2. The main plot charts the gradual disintegration of Claire’s marriage, and yet the novel is much more multifaceted than that. Discuss the many themes and concerns at its core, such as sisterhood, motherhood, adulthood, and independence. Find examples throughout the story that speak to each theme, and identify additional central concerns.
3. “Over my second Scotch, I found myself . . . playing up the eccentricity of my life in a fake-bored way I’d mostly outgrown . . . I felt that old pleasure of watching a version of myself come clear, like a photograph surfacing through the wash: brave and offhand, ironic and intimidating” (p. 37). Talk about how Claire’s “Naked Family” childhood affected her, and the strategies she used to survive. Do you think coping mechanisms eventually become a significant part of who you are, deeply rooted in your personality?
4. Claire has spent much of her life watching, keenly observant and self-aware, learning from what she sees to develop her identity and her perception of others. What is her ultimate ideal for herself? Does she ever realize this? How does her self-perception change over the course of the novel?
5. Discuss the ways that Claire’s work as a furniture restorer defines her. What does it reveal about her personality? Consider this statement: “You can’t just patch unsound furniture; you have to rebuild from scratch.” Could this philosophy also describe her approach to the people and relationships in her life?
6. “Sometimes it wasn’t clear where I left off and Jeremy began” (p. 101). In light of this statement, consider Claire and Jeremy’s relationship. What draws them to each other? Are there any indications that their marriage will fail? How well do you feel you know Jeremy? Everything we learn about him is filtered through Claire’s eyes. Is there, perhaps, another version of Jeremy?
7. Consider the reasons why Nicole’s resolve to have a baby intensifies every time one of her relationships ends. What do you think she hopes for? How would a baby fulfill that desire? Compare her needs with Claire’s reluctance to have children.
8. Discuss the ways that San Francisco, especially The Mission, reflects Claire’s personality. Find examples of how the weather and the light parallel her mood.
9. Jeremy’s brush with death becomes the catalyst for the marriage’s breakdown. Examine Claire’s response to his illness and recovery. What does the incident reveal about Jeremy’s needs and desires? What do you think Jeremy wants most from the relationship?
10. Think about Gita and the role she plays in the narrative. What does she represent to Jeremy? To Claire? How are Claire and Gita similar, and how are they different?
11. Claire constantly pretends that nothing bothers her. Find examples of this emotional detachment throughout the story. Does it help her or harm her? Identify the moments when she begins to realize the futility of indifference.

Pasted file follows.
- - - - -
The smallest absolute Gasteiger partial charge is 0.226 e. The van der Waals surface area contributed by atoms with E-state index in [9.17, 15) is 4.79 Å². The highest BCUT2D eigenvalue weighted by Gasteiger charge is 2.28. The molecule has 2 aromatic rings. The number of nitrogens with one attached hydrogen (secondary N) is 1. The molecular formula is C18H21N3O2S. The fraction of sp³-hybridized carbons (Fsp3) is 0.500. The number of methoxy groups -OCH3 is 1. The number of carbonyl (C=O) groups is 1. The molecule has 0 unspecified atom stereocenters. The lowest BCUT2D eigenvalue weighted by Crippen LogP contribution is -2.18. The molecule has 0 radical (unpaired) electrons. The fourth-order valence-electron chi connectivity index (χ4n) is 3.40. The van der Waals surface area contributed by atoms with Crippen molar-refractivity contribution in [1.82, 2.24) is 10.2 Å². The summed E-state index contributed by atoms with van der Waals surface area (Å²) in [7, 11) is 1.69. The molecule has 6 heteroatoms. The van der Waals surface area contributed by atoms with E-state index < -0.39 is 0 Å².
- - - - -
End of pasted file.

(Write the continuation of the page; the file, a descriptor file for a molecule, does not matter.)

12. As the marriage starts to crumble, Claire loses the sense of self that she has carefully constructed over the years. “I found myself looking at my clothes every time I needed steadying: yes, this is who I am” (p. 129). Do you feel that she’s gradually able to let go of the past and forge an independent identity?
13. “It seemed suddenly like the grain of sand marriage formed around wasn’t the big life decisions but instead the petty details that consumed one’s time” (p. 171). Discuss what this epiphany means to Claire, and whether or not you agree, in terms of her marriage, and marriage in general.
14. “Once a relationship started to slip there was only one way it could go” (p. 130). Identify some moments in Claire’s youth that might have led her to make this statement.
15. Why do you think that Jeremy leaves Claire for Gita? Will he and Gita will be happy together?
16. Do you believe Jeremy when he claims that the end of his relationship with Claire is not caused by Gita?
17. Consider the role of communication and miscommunication in the novel, the ways in which one wrong word can make an irreversible impact. Reread the shower scene (pgs. 189-192) and discuss the disconnect between what Claire wants to say and what she actually says.
18. “The purity of the pain on her face shocked me. Here it was at last, naked between us. We weren’t friends. Or no, weirdly, we were—at that moment, maybe we were more aligned than ever” (p. 197). What does Claire mean by this?
19. Revisit the moment when Claire abandons Nicole at the hospital. Do you think her leaving was a choice? Or was it involuntary, out of panic? How did you feel about Claire’s behavior? Were you able to accept it, or did you condemn it?
20. “I knew she was crying because she had to forgive me anyway,” Claire thinks as she visits Nicole and baby Alice. Examine the parallels between Claire’s relationship with Jeremy and her relationship with Nicole. Does her ability to apologize to Nicole indicate that some emotional growth has occurred?
21. Think about this quote and discuss how it could apply to Claire, Nicole, and Jeremy: “I’ve been wondering if maybe everyone wants to be complicated, but wants everyone else to be simple” (p. 258).
22. At the end, Claire is living with Nicole, helping to raise her child. Consider how much she has changed over the course of the novel, and chart her process of self-discovery. How do you envision Claire’s future?
SUGGESTIONS FOR FURTHER READING
On Chesil Beach by Ian McEwan; Aftermath by Rachel Cusk; Open House by Elizabeth Berg; Ordinary Love and Good Will by Jane Smiley; Light Years by James Salter; The Nice and the Good by Iris Murdoch